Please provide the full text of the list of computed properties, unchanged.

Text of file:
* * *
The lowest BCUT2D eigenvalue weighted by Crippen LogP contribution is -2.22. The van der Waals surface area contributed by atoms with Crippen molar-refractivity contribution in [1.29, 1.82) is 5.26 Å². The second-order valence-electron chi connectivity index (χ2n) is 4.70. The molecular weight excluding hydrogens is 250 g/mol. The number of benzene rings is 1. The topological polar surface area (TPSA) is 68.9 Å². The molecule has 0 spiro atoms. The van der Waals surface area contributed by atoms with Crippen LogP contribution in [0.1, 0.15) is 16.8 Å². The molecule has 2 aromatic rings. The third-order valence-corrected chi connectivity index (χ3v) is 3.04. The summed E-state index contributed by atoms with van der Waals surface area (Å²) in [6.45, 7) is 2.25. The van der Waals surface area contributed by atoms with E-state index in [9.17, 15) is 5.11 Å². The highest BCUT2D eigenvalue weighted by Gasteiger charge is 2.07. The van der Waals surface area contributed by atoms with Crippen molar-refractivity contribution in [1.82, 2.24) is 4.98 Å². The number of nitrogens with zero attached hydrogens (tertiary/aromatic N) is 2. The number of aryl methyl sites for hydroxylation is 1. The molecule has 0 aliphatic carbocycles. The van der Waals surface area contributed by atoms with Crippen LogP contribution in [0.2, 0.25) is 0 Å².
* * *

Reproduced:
The lowest BCUT2D eigenvalue weighted by Crippen LogP contribution is -2.22. The van der Waals surface area contributed by atoms with Crippen molar-refractivity contribution in [1.29, 1.82) is 5.26 Å². The second-order valence-electron chi connectivity index (χ2n) is 4.70. The molecular weight excluding hydrogens is 250 g/mol. The number of benzene rings is 1. The topological polar surface area (TPSA) is 68.9 Å². The molecule has 0 spiro atoms. The van der Waals surface area contributed by atoms with Crippen LogP contribution in [0.1, 0.15) is 16.8 Å². The molecule has 2 aromatic rings. The third-order valence-corrected chi connectivity index (χ3v) is 3.04. The summed E-state index contributed by atoms with van der Waals surface area (Å²) in [6.45, 7) is 2.25. The van der Waals surface area contributed by atoms with E-state index in [9.17, 15) is 5.11 Å². The highest BCUT2D eigenvalue weighted by Gasteiger charge is 2.07. The van der Waals surface area contributed by atoms with Crippen molar-refractivity contribution in [1.82, 2.24) is 4.98 Å². The number of nitrogens with zero attached hydrogens (tertiary/aromatic N) is 2. The number of aryl methyl sites for hydroxylation is 1. The molecule has 0 aliphatic carbocycles. The van der Waals surface area contributed by atoms with Crippen LogP contribution in [0.2, 0.25) is 0 Å².